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Data from: Designing eco-evolutionary experiments for restoration projects: Opportunities and constraints revealed during Stickleback introductions

Cite this dataset

Haines, Grant; Derry, Alison; Hendry, Andrew (2024). Data from: Designing eco-evolutionary experiments for restoration projects: Opportunities and constraints revealed during Stickleback introductions [Dataset]. Dryad.


Eco-evolutionary experiments are typically conducted in semi-unnatural controlled settings, such as mesocosms; yet inferences about how evolution and ecology interact in the real world would surely benefit from experiments in natural uncontrolled settings. Opportunities for such experiments are rare but do arise in the context of restoration ecology – where different “types” of a given species can be introduced into different “replicate” locations. Designing such experiments requires wrestling with consequential questions. Q1. Which specific “types” of a focal species should be introduced to the restoration location? Q2. How many sources of each type should be used – and should they be mixed together? Q3. Which specific source populations should be used? Q4. Which type or population(s) should be introduced into which restoration sites? We recently grappled with these questions when designing an eco-evolutionary experiment with threespine stickleback (Gasterosteus aculeatus) introduced into nine small lakes and ponds on the Kenai Peninsula in Alaska that required restoration. After considering the options at length, we decided to use benthic versus limnetic ecotypes (Q1) from a mixture of four source populations of each ecotype (Q2) selected based on trophic morphology (Q3), and introduced into restoration lakes in a paired design (Q4). We hope that the present paper outlining the alternatives and resulting choices will provide the rationales clear for future studies leveraging our experiment, while also proving useful for investigators considering similar experiments in the future.

README: Designing Eco-Evolutionary Experiments for Restoration Projects: Opportunities and Constraints Revealed During Stickleback Introductions. [threespine stickleback phenotype and site data]

Description of the data and file structure

Data includes three CSV files: the first two include individual phenotype data of threespine stickleback fish, and the third includes environmental data describing the lakes at the study sites, which was only used for the geographic coordinates to make the map.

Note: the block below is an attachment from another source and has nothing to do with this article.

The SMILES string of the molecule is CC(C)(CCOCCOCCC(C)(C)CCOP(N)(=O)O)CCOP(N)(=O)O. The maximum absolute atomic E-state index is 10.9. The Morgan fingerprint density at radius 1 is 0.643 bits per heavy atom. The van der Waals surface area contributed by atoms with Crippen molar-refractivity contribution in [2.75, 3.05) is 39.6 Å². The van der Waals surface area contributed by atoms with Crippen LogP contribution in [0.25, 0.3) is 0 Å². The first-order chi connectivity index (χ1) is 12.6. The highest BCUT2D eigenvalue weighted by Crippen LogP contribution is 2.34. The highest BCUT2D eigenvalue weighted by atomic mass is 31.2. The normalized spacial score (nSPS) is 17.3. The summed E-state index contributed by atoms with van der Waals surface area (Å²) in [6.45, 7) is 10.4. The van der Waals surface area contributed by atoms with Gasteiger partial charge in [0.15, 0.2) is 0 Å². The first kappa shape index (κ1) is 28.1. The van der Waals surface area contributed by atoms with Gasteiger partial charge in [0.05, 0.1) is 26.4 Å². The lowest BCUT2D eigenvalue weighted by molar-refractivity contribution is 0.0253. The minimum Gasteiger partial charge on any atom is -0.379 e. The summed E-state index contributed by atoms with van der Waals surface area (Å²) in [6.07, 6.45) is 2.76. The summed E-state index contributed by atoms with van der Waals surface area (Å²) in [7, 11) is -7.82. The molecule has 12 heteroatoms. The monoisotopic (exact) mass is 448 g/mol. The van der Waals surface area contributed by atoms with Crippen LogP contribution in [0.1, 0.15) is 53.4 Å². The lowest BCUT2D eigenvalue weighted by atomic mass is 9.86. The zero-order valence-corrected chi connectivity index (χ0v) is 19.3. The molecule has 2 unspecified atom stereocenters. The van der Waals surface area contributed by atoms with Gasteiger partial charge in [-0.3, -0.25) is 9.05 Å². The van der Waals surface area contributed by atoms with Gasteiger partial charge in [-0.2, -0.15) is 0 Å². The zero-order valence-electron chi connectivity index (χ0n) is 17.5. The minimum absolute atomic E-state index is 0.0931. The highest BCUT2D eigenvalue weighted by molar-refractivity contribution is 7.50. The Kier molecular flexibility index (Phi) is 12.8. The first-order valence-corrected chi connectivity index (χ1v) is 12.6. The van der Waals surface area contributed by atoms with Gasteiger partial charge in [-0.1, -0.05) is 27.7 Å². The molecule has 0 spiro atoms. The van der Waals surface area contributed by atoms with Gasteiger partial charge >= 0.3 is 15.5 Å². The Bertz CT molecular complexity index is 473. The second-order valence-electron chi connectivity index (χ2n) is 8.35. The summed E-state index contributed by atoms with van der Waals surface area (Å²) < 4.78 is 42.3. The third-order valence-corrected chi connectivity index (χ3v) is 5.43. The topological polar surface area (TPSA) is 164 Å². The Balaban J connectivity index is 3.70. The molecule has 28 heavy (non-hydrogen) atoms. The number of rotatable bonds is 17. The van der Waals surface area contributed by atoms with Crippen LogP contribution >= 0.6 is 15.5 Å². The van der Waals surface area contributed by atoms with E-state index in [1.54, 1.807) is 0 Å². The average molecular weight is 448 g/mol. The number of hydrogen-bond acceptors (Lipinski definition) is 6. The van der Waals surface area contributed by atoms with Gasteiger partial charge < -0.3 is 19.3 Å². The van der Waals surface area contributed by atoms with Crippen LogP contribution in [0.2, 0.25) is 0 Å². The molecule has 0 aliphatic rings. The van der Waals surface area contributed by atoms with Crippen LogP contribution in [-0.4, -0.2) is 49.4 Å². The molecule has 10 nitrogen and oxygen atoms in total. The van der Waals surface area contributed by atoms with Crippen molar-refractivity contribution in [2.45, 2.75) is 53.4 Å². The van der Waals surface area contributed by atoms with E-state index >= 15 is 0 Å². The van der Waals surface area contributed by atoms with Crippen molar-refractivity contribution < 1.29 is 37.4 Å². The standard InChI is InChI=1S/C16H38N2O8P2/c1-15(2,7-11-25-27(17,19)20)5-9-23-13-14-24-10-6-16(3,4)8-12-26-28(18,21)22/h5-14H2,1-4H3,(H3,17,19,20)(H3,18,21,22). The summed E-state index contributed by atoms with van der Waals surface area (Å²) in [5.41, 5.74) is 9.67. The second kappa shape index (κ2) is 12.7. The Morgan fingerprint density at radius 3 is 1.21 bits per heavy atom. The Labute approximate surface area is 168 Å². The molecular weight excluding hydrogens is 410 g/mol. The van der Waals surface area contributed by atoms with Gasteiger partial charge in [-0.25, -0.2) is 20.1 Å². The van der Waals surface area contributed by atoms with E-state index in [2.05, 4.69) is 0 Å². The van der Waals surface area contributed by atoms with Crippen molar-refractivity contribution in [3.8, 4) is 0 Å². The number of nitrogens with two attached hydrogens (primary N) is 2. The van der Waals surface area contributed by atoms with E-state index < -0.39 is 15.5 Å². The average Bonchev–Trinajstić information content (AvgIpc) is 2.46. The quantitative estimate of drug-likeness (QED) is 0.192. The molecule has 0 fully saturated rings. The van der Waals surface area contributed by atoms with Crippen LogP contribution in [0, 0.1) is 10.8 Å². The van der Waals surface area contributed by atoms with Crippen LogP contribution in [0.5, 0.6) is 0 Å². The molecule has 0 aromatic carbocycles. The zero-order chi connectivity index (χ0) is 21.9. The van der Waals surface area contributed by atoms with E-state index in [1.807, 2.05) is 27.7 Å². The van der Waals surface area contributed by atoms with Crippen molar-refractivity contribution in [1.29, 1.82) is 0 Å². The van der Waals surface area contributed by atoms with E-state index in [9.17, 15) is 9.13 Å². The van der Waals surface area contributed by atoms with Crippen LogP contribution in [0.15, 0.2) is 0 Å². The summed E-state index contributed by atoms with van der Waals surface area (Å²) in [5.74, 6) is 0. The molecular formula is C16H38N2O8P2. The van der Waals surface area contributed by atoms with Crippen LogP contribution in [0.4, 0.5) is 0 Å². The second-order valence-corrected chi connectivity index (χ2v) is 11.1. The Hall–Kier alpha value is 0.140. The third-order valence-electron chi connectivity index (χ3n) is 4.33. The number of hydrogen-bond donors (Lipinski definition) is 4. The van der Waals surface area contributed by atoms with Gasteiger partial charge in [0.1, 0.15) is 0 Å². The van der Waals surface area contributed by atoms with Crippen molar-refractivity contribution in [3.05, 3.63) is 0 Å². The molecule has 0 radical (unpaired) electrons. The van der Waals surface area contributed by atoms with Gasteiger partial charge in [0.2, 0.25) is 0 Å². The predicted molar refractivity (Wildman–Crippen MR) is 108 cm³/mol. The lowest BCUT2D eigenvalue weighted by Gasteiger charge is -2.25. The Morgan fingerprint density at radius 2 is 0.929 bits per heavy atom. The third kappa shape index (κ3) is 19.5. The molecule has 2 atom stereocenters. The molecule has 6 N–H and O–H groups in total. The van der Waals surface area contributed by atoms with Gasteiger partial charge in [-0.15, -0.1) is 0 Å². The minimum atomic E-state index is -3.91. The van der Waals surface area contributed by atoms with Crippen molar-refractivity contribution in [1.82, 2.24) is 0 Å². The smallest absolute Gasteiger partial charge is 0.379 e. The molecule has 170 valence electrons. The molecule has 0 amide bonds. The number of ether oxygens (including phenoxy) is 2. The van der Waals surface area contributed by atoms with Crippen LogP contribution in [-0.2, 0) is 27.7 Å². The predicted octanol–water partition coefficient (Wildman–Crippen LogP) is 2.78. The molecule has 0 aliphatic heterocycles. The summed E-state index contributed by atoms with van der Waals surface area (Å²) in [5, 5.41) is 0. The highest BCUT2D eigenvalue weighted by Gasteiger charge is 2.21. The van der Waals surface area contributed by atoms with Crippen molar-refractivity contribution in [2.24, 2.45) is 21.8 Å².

• "AKStickleData - Sheet1_5-19-19.csv"  FishID - ID number unique to each fish Lake - Name of lake where fish was captured Mass_g - Wet mass of fish after preservation in EtOH (g) Ectoparasites_YN - presence of obvious external parasites (not used in publication) SL_mm - standard length: from tip of snout to base of posterior-most caudal fin ray (mm) BodyDepth - depth of fish as measured from base of first dorsal spine (mm) BuccalCavityLength - Length between tip of dentary and anterior tip of ectocoracoid (mm) Sex*_MFU - Sex as determined by dissection and inspection of gonads (not used in publication) ProcessedBy - Name of processor of SL, body depth, buccal cavity length, and sex GapeWidth - Width between widest point of lateral processes of premaxilla (mm) EpWidth - Width between widest point of pterotics (mm) ProcessedBy - Name of processor of gape width, pterotic width, and raker count RakerNum *- Count of gill rakers on first raker on the right side
  • "AKStickleData _7-30-19.csv" Includes same columns as above, plus the following measured using ImageJ: Caudal peduncle - depth of caudal peduncle at narrowest point (cm) Jaw Length - length of upper jaw from anterior tip of premaxilla to posterior tip of maxilla (cm) Snout Length - distance between anterior tip of premaxilla to anterior edge of eye (cm) Eye Diameter - distance between anterior and posterior edges of eye (cm) Head Length - distance between anterior tip of premaxilla and posterior edge of operculum (cm) Scale - scaling factor used to convert ImageJ measurements (measured in pixels) to cm Also contains columns for ImageJ-measured traits with color codes. These have direct measurements from images with units in pixels
  • "AK_ENV_lat-long.csv" Contains columns for Lake, Region, and LATITUDE and LONGITUDE (both in decimal degree format)

Missing data code: NA

Sharing/Access information

A later version of the data in this repository can also be found here, in the repository associated with Haines et al. (2023, ), and Haines et al. (2024, ):


Code consists of an R script including allometric adjustments of traits, linear descriminant analyses as described in the article text, and several plots of the data. The script also includes the code used to make a map depicting the locations of the study sites in the Kenai Peninsula and Mat-Su Valley, Alaska.


Canada Research Chairs, Tier 1

Natural Sciences and Engineering Research Council, Award: RGPIN-2018-04761, Discovery Grant

Natural Sciences and Engineering Research Council, Award: RGPIN-2022-03706), Discovery Grant